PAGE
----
From Human Dignity to Natural Law: An Introduction

by Richard Berquist
foreword Jensen
Catholic University of America Press, 2019
Paper: 978-0-8132-3242-3, eISBN: 978-0-8132-3243-0

ABOUT THIS BOOK
From Human Dignity to Natural Law shows how the whole of the natural law, as understood in the Aristotelian Thomistic tradition, is contained implicitly in human dignity. Human dignity means existing for one’s own good (the common good as well as one’s individual good), and not as a mere means to an alien good. But what is the true human good? This question is answered with a careful analysis of Aristotle’s definition of happiness. The natural law can then be understood as the precepts that guide us in achieving happiness.

To show that human dignity is a reality in the nature of things and not a mere human invention, it is necessary to show that human beings exist by nature for the achievement of the properly human good in which happiness is found. This implies finality in nature. Since contemporary natural science does not recognize final causality, the book explains why living things, as least, must exist for a purpose and why the scientific method, as currently understood, is not able to deal with this question. These reflections will also enable us to respond to a common criticism of natural law theory: that it attempts to derive statements of what ought to be from statements about what is.
After defining the natural law and relating it to human or positive law, Richard Berquist considers Aquinas’s formulation of the first principle of the natural law. It then discusses the love commandments to love God above all things and to love one’s neighbor as oneself as the first precepts of the natural law. Subsequent chapters are devoted to clarifying and defending natural law precepts concerned with the life issues, with sexual morality and marriage, and with fundamental natural rights. From Human Dignity to Natural Law concludes with a discussion of alternatives to the natural law.
TABLE OF CONTENTS
Contents
Foreword by Steven J. Jensen
Acknowledgments
A Note on Abbreviations and Citations
Introduction
A Case of Murder
Ethical Relativism
Egoism vs. Altruism
The Common Good
Human Dignity
The Cause of Human Dignity
Conclusion
2. Finality in Nature
Finality in Aristotle and Contemporary Science
The Limitations of the Scientific Method
Are Living Things Machines?
Nature Acts for an End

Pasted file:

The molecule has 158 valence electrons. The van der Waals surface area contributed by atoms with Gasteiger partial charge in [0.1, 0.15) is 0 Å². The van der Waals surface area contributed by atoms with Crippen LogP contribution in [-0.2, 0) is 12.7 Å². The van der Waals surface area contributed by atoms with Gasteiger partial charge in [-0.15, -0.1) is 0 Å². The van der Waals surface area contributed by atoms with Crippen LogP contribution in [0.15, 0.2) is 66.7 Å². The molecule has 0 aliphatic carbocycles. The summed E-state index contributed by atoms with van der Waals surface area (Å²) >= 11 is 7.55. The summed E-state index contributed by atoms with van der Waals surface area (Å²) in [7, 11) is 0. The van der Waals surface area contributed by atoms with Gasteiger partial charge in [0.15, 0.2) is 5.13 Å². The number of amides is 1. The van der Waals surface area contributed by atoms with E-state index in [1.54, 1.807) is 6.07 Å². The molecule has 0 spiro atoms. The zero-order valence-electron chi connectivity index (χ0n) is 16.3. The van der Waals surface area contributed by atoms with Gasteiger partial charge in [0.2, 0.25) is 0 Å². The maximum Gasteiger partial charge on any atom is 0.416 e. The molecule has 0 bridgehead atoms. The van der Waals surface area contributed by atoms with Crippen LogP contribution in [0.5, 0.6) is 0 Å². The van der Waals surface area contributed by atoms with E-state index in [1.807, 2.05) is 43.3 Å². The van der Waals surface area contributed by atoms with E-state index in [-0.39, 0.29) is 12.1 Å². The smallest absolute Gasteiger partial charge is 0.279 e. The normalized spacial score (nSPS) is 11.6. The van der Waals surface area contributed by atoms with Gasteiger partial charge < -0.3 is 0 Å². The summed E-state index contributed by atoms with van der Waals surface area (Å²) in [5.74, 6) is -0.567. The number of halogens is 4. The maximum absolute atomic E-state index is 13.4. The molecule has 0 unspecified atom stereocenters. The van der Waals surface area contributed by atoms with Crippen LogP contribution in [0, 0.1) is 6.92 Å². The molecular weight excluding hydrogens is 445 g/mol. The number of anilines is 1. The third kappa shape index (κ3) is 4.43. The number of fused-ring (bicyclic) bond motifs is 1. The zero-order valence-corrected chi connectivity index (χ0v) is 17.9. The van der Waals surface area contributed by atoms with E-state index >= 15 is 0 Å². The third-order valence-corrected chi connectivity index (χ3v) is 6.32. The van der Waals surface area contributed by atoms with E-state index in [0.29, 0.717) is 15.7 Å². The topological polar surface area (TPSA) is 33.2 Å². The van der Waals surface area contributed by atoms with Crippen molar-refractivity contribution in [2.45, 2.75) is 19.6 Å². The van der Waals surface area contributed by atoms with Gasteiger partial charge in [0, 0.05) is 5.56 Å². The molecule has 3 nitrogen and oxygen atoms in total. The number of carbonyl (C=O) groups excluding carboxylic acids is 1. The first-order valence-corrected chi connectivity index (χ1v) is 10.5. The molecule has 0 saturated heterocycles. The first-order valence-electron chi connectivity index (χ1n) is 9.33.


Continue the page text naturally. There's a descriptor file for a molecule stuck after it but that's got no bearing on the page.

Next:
Two Objections
Conclusion
3. Happiness
Opinions about Happiness
The Definition of Happiness
Happiness and Other Human Goods
The Possibility of Happiness in the Present Life
What Is Virtue?
Moral and Intellectual Virtues
The Virtues of Self-Control
The Social Virtues
Justice
Prudence
Friendship
Beyond the Nicomachean Ethics
Virtue Ethics and Natural Law Ethics
5. The Natural Law
The Definition of Law
The Definition of Law Applied to the Natural Law
The Primacy of the Common Good
The Dependence of Human Law on the Natural Law
Deriving Human Laws from the Natural Law
The Content of the Natural Law
Natural Goods
The Love Commandments
A Note on the Is/Ought Fallacy
6. The Life Issues: Part 1
Suicide
Killing the Innocent
Euthanasia
Abortion
Bodily Integrity
Indirect Killing
Killing in Self-Defense
Capital Punishment
War
Treatment of Enemy Combatants
Applying Just War Theory Today
Killing Animals
8. Sex, Marriage, and Family: Part 1
The Sexual Act as an Act of Love
The Sexual Act as Procreative
Masturbation, Sodomy, and Homosexual Acts
Contraception
Natural Family Planning
Artificial Methods of Procreation
9. Sex, Marriage, and Family: Part 2
The Nature of Marriage
Monogamy
Divorce
Adultery and Sex outside Marriage
Homosexual Marriage
Conclusion
10. The Contemplative Life and Life in Society
Truth and Wisdom
The Contemplative Life
Searching for Wisdom
The Political Community and Public Authority
Locke’s Theory of the Social Contract
Natural Law and Democracy
The Universal Common Good
Subsidiarity
Conclusion
11. Natural Rights
Natural Rights and Natural Duties
A Modern Natural Rights Theory
Responding to Natural Rights
The Welfare State
The Right to Life
The Right to Freedom
The Right to Property
The Jus Gentium
The Rights of the Family
The Rights of the People: Virtue, Culture, and Religion
Religion and Art
Human Progress
12. Natural Law and the Alternatives
What Prevents Us from Accepting the Natural Law?
Are There Any Valid Human Laws?
What Are the Alternatives to the Natural Law?
Social Contract Theory
Utilitarianism
Kant
W. D. Ross
Two Concepts of Human Dignity
A Concluding Thought
Bibliography
Index

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